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It was the decade that couldn’t wait to get started and ended early. It began with the cele- bratory Pop Muzik by M in the spring of 1979, continued with the synth-pop double whammy of Tubeway Army’s Are Friends Electric? and Gary Numan’s Cars in the summer of 1979 – and really got into its stride with Video Killed the Radio Star, the Buggles chart-topper of autumn that year, which anticipated the arrival of MTV in the US two years later.
It was the decade when UK acts like The Human League, The Police, Eurythmics, Culture Club, Duran Duran, Wham! and George Michael, Simple Minds, Tears for Fears, Pet Shop Boys, Billy Ocean, Simply Red, Bananarama, Billy Idol, Rick Astley and Fine Young Cannibals topped charts around the world, with the US in particular succumbing to a third British invasion.
The only resistance they offered came from the mighty superstar triumvirate of Michael Jackson, Madonna and Prince.
And it started to peter out in 1987 with Jack Your Body, the early house classic by Steve “Silk” Hurley, which heralded a shift in musical tastes that continued throughout the Ibiza-inspired Balearic era as well as the second summer of love period of 1988-89, before the rise of Madchester groups like The Stone Roses and Happy Mondays hit the final nail in the coffin.
The Eighties have been undergoing something of a reappraisal and a revival of late. With Prefab Sprout, Lisa Stansfield, Sting, Dave Stewart of Eurythmics, as well as Eighties revivalists The Feeling all releasing new albums, it feels like we’re falling in love with the decade all over again.
Dylan Jones recently published The Eighties: One Day, One Decade – a look at the Eighties through the prism of Live Aid, the benefit event that defined a generation. Band Aid and Live Aid’s Bob Geldof is back with the Boomtown Rats, one of many Eighties stalwarts gracing UK stages over the coming weeks.
Peter Gabriel is touring So, his multi-million selling 1986 album, while Lloyd Cole is undertaking his biggest European solo tour.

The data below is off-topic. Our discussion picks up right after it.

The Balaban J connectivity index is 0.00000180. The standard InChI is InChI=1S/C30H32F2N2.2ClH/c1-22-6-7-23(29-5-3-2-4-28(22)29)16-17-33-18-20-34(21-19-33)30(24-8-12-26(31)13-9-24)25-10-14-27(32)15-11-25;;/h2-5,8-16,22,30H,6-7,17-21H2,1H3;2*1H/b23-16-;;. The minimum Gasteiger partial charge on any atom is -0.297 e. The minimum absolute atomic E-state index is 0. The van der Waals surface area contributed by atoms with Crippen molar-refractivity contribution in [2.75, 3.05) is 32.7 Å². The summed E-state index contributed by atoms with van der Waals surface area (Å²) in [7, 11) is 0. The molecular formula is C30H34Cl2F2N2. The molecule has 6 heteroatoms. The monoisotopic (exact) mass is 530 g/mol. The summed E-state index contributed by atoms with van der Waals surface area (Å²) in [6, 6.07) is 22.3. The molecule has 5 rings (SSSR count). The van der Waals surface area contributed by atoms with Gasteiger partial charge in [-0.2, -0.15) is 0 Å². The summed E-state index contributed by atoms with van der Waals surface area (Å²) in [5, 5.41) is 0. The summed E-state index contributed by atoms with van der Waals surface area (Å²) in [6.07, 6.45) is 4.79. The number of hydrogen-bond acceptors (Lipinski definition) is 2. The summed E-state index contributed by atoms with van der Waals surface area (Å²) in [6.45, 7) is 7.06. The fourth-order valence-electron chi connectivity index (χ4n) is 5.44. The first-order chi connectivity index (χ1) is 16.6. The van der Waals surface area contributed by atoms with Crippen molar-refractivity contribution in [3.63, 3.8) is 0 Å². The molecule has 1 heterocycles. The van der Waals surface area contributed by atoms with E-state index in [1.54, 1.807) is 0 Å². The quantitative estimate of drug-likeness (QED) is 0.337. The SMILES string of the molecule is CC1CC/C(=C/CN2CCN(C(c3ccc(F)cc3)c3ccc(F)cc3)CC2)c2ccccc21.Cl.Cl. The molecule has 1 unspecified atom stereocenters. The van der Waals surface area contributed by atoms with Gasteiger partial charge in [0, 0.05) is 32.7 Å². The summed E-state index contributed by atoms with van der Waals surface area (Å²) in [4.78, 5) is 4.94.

Universal Music is making the most of the Virgin catalogue – part of its acquisition of EMI – with a series of compilations aptly titled New Gold Dreams, Methods of Dance and Fascinating Rhythms, majoring on the aforementioned Eighties groups as well as John Foxx, OMD, Japan, Soul II Soul and Neneh Cherry.
Universal Music is also issuing 30th-anniversary editions of The Hurting, the influential debut by Tears For Fears, one of several duos who helped to define the Eighties, and has big plans for Step by Step, a winning collection of Wet Wet Wet’s greatest hits to coincide with the band’s arena tour in December.
Pet Shop Boys recently released a 12th album, Electric, and Erasure have made a Christmas electro album, Snow Globe, due next month.
Warner Music is releasing a Simply Red box-set titled Song Book, and Fisherman’s Box, a seven-CD set of the 121 tracks the Waterboys recorded for Fisherman’s Blues to mark the album’s 25th anniversary.
Not to be outdone, Sony Music has compiled Flashback: The Very Best of Imagination, as cheesy and groovy as you’d expect. Madness are rereleasing their 1981 film Take It Or Leave It. Cherry Red’s Cherry Pop imprint has become the home for lost Eighties albums like Fiction Factory’s Throw The Warped Wheel Out, containing their 1983 Top 10 hit (Feels Like) Heaven.
Ian Peel edits Classic Pop, the Eighties electronic magazine that launched a year ago. Classic Pop broke away from the music monthlies, regularly doing cover stories on Pink Floyd, Bob Dylan or the Rolling Stones.
“I was born in the early Seventies, so these artists mean nothing to me,” he argues. “The gap in the market was very clear to me because I was falling through it. The magazine has proved successful. Not all Eighties music was great.”
“But for too long, classic pop music has been sidelined and mistreated by the mainstream media. Every now and then, a TV or radio station does an Eighties night. It turns out to be a total disappointment – just a crude rerun of people joking about mullets and leg-warmers.
“The media has misread the public’s interest in Eighties pop,” says Peel. “The kids who were into pop music then are now adults, with appropriately sophisticated tastes. They want to celebrate and see how the music of their youth has developed, not feel forced to cringe about it. Pop stars in the Eighties had an individual sense of style and substance.” – The Independent